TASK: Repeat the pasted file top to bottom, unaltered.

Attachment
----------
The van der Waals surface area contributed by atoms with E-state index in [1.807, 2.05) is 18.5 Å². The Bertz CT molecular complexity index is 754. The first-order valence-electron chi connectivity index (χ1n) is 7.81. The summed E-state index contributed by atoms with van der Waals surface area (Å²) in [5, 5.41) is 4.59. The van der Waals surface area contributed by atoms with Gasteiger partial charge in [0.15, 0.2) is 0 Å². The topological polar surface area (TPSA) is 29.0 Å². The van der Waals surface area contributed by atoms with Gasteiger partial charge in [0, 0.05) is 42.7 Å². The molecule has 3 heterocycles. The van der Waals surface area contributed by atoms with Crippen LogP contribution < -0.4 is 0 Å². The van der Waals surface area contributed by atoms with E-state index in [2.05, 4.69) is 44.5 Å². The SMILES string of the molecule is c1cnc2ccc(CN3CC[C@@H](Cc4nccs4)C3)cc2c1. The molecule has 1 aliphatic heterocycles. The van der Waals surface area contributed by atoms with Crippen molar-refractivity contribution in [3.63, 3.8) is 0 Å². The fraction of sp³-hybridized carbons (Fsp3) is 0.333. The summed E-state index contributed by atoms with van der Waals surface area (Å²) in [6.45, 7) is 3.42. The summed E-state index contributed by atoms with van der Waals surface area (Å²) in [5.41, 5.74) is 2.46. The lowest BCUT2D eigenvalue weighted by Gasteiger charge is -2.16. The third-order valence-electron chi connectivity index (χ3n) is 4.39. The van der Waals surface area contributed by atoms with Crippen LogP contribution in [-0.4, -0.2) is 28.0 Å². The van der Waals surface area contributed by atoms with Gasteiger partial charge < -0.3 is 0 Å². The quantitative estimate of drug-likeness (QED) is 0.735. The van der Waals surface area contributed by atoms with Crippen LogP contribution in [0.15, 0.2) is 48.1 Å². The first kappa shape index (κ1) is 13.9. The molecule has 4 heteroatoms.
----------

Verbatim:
The van der Waals surface area contributed by atoms with E-state index in [1.807, 2.05) is 18.5 Å². The Bertz CT molecular complexity index is 754. The first-order valence-electron chi connectivity index (χ1n) is 7.81. The summed E-state index contributed by atoms with van der Waals surface area (Å²) in [5, 5.41) is 4.59. The van der Waals surface area contributed by atoms with Gasteiger partial charge in [0.15, 0.2) is 0 Å². The topological polar surface area (TPSA) is 29.0 Å². The van der Waals surface area contributed by atoms with Gasteiger partial charge in [0, 0.05) is 42.7 Å². The molecule has 3 heterocycles. The van der Waals surface area contributed by atoms with Crippen LogP contribution < -0.4 is 0 Å². The van der Waals surface area contributed by atoms with E-state index in [2.05, 4.69) is 44.5 Å². The SMILES string of the molecule is c1cnc2ccc(CN3CC[C@@H](Cc4nccs4)C3)cc2c1. The molecule has 1 aliphatic heterocycles. The van der Waals surface area contributed by atoms with Crippen molar-refractivity contribution in [3.63, 3.8) is 0 Å². The fraction of sp³-hybridized carbons (Fsp3) is 0.333. The summed E-state index contributed by atoms with van der Waals surface area (Å²) in [6.45, 7) is 3.42. The summed E-state index contributed by atoms with van der Waals surface area (Å²) in [5.41, 5.74) is 2.46. The lowest BCUT2D eigenvalue weighted by Gasteiger charge is -2.16. The third-order valence-electron chi connectivity index (χ3n) is 4.39. The van der Waals surface area contributed by atoms with Crippen LogP contribution in [-0.4, -0.2) is 28.0 Å². The van der Waals surface area contributed by atoms with Gasteiger partial charge < -0.3 is 0 Å². The quantitative estimate of drug-likeness (QED) is 0.735. The van der Waals surface area contributed by atoms with Crippen LogP contribution in [0.15, 0.2) is 48.1 Å². The first kappa shape index (κ1) is 13.9. The molecule has 4 heteroatoms.